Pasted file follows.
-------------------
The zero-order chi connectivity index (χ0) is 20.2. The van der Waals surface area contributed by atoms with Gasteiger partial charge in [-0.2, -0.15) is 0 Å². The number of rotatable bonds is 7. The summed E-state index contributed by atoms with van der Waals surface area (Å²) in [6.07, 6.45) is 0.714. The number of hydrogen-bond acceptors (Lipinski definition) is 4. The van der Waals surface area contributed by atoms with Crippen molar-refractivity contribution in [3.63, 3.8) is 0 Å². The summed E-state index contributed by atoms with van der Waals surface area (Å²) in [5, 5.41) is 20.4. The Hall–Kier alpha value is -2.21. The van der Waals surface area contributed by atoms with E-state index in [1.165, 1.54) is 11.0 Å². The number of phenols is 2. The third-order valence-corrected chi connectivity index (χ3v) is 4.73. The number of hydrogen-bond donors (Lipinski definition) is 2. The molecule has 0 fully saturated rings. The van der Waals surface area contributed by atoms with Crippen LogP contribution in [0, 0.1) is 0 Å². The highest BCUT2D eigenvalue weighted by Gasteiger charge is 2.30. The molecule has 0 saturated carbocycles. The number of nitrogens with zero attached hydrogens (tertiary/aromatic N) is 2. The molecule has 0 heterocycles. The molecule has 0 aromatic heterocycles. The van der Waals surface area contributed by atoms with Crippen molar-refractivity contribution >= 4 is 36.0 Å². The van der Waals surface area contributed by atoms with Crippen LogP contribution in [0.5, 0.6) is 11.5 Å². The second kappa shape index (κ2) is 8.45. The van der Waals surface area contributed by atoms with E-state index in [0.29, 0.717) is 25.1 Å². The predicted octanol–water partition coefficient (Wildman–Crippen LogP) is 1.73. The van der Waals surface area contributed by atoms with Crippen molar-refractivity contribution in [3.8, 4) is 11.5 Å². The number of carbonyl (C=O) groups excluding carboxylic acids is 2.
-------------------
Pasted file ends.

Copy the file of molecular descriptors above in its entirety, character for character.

The zero-order chi connectivity index (χ0) is 20.2. The van der Waals surface area contributed by atoms with Gasteiger partial charge in [-0.2, -0.15) is 0 Å². The number of rotatable bonds is 7. The summed E-state index contributed by atoms with van der Waals surface area (Å²) in [6.07, 6.45) is 0.714. The number of hydrogen-bond acceptors (Lipinski definition) is 4. The van der Waals surface area contributed by atoms with Crippen molar-refractivity contribution in [3.63, 3.8) is 0 Å². The summed E-state index contributed by atoms with van der Waals surface area (Å²) in [5, 5.41) is 20.4. The Hall–Kier alpha value is -2.21. The van der Waals surface area contributed by atoms with E-state index in [1.165, 1.54) is 11.0 Å². The number of phenols is 2. The third-order valence-corrected chi connectivity index (χ3v) is 4.73. The number of hydrogen-bond donors (Lipinski definition) is 2. The molecule has 0 fully saturated rings. The van der Waals surface area contributed by atoms with Crippen LogP contribution in [0, 0.1) is 0 Å². The highest BCUT2D eigenvalue weighted by Gasteiger charge is 2.30. The molecule has 0 saturated carbocycles. The number of nitrogens with zero attached hydrogens (tertiary/aromatic N) is 2. The molecule has 0 heterocycles. The molecule has 0 aromatic heterocycles. The van der Waals surface area contributed by atoms with Crippen molar-refractivity contribution >= 4 is 36.0 Å². The van der Waals surface area contributed by atoms with Crippen LogP contribution in [0.5, 0.6) is 11.5 Å². The second kappa shape index (κ2) is 8.45. The van der Waals surface area contributed by atoms with E-state index in [0.29, 0.717) is 25.1 Å². The predicted octanol–water partition coefficient (Wildman–Crippen LogP) is 1.73. The van der Waals surface area contributed by atoms with Crippen molar-refractivity contribution in [3.8, 4) is 11.5 Å². The number of carbonyl (C=O) groups excluding carboxylic acids is 2.